Meet Kent's Workers

Workers at Kent’s Shoe Shop
Kent’s account books and the census records shed light on his employees. Kent hired locals as well as young men who boarded with him. Five to six men could work in the shop at a time, and over the years dozens of different men labored there. Kent paid them an average of five dollars a week, deducting board and any expenses they might owe him.

Meet Some of Kent’s Employees

Curtis Mower was a local farmer who occasionally worked for Kent, with frequently excused absences for haying, planting, militia training, and town meeting.

Roxa Tucker was a sixteen-year-old who lived up the road from Kent on her parents’ farm. She probably didn’t work in the shop, but took home piecework, like several married women in the community.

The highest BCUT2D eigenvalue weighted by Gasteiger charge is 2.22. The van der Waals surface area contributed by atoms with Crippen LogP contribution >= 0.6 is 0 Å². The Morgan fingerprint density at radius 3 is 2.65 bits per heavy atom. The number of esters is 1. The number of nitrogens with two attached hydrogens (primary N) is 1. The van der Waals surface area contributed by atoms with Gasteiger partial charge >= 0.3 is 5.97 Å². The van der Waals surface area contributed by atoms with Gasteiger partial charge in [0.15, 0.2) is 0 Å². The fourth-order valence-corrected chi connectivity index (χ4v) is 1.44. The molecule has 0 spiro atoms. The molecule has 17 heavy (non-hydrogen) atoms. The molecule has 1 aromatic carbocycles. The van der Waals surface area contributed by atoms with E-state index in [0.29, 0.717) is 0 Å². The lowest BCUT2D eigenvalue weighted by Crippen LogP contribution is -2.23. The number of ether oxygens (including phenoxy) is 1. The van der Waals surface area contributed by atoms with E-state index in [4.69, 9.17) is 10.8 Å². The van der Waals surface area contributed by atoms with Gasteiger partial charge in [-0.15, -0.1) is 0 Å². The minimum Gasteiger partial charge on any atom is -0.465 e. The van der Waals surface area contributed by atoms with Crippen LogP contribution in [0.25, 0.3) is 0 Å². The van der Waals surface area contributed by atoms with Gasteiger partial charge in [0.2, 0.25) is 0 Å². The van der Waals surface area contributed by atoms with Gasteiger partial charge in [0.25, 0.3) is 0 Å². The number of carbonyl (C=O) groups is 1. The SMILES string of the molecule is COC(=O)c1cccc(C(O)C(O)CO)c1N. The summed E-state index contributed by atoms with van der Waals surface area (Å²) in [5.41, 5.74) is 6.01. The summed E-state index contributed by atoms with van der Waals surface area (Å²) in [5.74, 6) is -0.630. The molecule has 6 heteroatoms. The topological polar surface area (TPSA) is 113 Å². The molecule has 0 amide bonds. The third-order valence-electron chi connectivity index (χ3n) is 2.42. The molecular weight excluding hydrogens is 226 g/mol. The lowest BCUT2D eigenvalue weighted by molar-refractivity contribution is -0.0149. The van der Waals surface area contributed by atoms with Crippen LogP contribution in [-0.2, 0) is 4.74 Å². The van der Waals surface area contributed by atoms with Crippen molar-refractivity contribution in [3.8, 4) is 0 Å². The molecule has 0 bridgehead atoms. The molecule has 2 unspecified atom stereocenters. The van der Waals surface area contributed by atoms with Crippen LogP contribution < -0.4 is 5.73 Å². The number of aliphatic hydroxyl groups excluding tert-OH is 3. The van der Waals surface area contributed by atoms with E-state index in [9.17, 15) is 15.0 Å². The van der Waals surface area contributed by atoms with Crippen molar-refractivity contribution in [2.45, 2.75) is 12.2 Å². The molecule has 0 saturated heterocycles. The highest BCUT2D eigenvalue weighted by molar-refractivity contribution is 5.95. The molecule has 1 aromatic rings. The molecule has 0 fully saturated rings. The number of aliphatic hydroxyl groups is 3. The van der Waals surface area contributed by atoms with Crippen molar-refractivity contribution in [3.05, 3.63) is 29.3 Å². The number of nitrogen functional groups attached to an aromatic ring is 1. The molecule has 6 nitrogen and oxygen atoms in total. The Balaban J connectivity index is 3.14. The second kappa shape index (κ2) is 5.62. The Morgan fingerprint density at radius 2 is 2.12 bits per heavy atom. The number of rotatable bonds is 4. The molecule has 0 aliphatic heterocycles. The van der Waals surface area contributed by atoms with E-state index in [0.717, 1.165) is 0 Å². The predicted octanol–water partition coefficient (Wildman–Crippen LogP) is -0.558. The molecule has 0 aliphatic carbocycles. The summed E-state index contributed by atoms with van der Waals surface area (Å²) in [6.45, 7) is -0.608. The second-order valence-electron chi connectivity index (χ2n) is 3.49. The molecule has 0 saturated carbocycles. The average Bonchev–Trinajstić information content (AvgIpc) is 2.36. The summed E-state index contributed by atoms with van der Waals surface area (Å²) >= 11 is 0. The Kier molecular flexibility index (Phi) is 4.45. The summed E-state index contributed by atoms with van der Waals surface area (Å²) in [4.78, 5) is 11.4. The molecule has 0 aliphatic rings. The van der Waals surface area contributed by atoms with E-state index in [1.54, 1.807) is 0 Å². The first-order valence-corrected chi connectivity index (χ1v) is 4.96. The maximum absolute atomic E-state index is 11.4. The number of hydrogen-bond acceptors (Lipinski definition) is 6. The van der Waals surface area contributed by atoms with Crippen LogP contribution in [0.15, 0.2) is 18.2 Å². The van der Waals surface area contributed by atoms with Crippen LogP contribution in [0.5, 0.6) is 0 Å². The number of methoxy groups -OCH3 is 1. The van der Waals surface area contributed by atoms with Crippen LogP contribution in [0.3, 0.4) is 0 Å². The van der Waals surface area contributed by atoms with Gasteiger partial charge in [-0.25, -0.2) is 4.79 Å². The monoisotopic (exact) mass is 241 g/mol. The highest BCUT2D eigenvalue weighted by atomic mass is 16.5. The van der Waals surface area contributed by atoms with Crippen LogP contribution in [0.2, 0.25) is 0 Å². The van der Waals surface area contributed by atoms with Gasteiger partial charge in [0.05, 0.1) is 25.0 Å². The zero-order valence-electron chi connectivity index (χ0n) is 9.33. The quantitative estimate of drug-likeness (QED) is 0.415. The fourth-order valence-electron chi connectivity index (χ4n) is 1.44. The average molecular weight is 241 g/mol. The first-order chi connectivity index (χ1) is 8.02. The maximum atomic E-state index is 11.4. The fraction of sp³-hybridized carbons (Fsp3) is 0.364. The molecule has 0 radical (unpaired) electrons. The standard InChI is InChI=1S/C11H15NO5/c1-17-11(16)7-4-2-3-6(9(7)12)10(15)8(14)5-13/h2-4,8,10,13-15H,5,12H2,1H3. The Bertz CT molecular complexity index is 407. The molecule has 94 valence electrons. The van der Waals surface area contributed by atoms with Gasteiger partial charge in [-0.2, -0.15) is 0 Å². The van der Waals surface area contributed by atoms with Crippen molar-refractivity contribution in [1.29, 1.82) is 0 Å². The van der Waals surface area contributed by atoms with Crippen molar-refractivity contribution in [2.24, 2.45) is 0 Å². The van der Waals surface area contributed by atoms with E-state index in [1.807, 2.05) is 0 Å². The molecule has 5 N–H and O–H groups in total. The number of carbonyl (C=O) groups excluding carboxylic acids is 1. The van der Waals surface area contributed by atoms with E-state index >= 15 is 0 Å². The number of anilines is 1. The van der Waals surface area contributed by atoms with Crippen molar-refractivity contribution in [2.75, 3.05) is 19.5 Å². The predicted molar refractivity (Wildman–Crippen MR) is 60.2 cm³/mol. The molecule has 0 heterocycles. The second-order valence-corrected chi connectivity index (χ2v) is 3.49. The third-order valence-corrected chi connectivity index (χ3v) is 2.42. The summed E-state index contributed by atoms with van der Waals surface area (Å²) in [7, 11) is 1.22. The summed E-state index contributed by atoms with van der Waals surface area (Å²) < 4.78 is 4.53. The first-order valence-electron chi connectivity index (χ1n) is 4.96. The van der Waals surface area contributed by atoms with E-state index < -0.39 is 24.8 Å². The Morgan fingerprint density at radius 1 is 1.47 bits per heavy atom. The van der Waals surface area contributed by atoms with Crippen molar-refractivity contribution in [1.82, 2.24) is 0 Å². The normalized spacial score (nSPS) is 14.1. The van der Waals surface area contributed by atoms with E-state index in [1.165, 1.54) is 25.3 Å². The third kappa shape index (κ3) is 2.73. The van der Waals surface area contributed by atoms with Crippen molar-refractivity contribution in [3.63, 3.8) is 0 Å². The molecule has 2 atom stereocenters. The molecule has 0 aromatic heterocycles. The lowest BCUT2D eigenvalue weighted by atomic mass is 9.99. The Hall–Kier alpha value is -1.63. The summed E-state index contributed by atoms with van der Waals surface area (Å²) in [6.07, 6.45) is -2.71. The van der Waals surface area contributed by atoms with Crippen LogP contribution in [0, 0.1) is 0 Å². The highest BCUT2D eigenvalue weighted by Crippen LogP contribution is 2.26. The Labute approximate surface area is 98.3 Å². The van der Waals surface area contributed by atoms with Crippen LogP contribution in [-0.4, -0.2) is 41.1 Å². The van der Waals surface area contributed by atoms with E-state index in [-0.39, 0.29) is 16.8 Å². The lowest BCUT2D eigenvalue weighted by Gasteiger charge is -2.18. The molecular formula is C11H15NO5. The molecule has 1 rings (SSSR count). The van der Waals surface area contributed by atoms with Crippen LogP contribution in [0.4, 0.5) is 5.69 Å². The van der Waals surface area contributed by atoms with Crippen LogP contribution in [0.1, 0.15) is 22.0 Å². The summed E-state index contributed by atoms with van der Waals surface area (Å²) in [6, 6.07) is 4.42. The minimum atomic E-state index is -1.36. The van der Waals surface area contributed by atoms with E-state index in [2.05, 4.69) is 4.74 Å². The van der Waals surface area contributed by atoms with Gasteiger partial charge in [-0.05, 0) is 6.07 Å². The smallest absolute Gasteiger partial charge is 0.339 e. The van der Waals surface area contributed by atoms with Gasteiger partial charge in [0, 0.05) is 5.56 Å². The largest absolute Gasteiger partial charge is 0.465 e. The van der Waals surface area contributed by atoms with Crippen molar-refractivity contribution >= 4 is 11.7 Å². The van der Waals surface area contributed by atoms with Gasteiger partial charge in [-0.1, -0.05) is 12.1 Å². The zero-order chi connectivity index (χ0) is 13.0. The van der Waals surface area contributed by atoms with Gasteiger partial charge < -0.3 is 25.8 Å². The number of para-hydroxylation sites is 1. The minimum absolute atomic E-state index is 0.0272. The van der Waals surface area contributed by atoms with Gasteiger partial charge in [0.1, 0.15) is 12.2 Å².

Joel Langdon, a twenty-one-year-old boarder, represented the more typical worker of the era who made shops like Kent’s viable. He wasn’t married, didn’t own property and hadn’t settled on a career, but he needed to earn a living while deciding what to do with his life.

Photo of Kent's corner, ca. 1900.






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